These services are crucial if Brocade is to become more than a Fibre Channel fabric vendor and provide all the pieces required for its vision of the next-generation data center.
Data center virtualization got hot with the rise of VMware in recent years. As Buergisser says, “Backup and recovery is a high growth area for Brocade, and server virtualization fits into that. When you virtualize servers, that changes a lot of things in the data center.”
But the IP networking services SBS brings could be the most important part of the acquisition. Brocade needs Ethernet expertise if it is to compete with Cisco when converged networks take over the data center. It also needs Ethernet technology. I expect Brocade’s next big acquisition to be an Ethernet switching vendor (perhaps Woven Systems or Force 10 Networks) to fill in the gap in its next-gen data center architecture. For now, it will pump up Ethernet services with SBS. “They bring a lot of IP stuff,” Buergisser said, and IP stuff is something Cisco has plenty of and Brocade needs.
At a media event for BlueArc in Boston yesterday, I spoke to Tom Burns, director of post-production infrastructure for Technicolor, about an interesting project going on with movie studios and storage.
It’s called the Digital Cinema Initiative, a joint venture of Disney, Fox, Paramount, Sony Pictures Entertainment, Universal and Warner Bros. Studios aiming to convert movie theaters from film projection to digital movie delivery on FireWire hard drives. Eventually, Burns told me, the studios want to move from delivering movies to theaters in heavy, expensive film prints to sending them on hard drives so they could be played through license keys.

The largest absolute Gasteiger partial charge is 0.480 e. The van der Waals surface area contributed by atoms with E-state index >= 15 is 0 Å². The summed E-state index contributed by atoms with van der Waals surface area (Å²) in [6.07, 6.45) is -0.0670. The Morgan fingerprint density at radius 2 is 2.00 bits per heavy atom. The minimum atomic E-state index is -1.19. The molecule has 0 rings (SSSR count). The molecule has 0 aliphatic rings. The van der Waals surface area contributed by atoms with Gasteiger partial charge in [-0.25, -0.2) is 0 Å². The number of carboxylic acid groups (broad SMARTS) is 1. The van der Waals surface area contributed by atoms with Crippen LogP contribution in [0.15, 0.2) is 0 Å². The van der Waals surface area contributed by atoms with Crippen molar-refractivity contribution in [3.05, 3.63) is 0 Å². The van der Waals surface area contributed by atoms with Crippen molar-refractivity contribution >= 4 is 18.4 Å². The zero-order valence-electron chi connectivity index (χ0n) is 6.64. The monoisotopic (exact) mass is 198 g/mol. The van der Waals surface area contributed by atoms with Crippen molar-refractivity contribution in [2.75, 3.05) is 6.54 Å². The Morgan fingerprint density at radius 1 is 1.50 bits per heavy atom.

If you think you’ve got problems with analog tape in the IT world, consider the plight of the movie projectionist, who must splice together film prints and align them just so on a massive platter more than a yard in diameter. Splice it wrong, and part of the movie will be upside down and backwards, and the whole thing will need to be unspooled from the platter and re-spliced. Film also often spontaneously unspools itself from the platter if not fed through the projector at the right speed. I worked at a movie theater in college and have seen this tangled, panicked phenomenon in action. It’s sometimes called a “brain wrap” for the looping patterns the loose film makes on the platter/floor, and it’s not pretty.
A move to digital delivery would make it easier for theaters to transfer movies between screens, as they frequently do to move older releases to smaller theaters to make room on bigger screens for the latest premieres. It could also potentially eliminate another custom of the film-projection world that’s costly in terms of time for the cinema: the tech screening. It’s usually done the night before a movie opens to make sure everything’s in proper working order. But this new technology has a downside for theater employees, who are often asked to be the audience for tech screenings to point out any flaws in the film. With those tech sceenings gone, theater employees would lose their free sneak previews.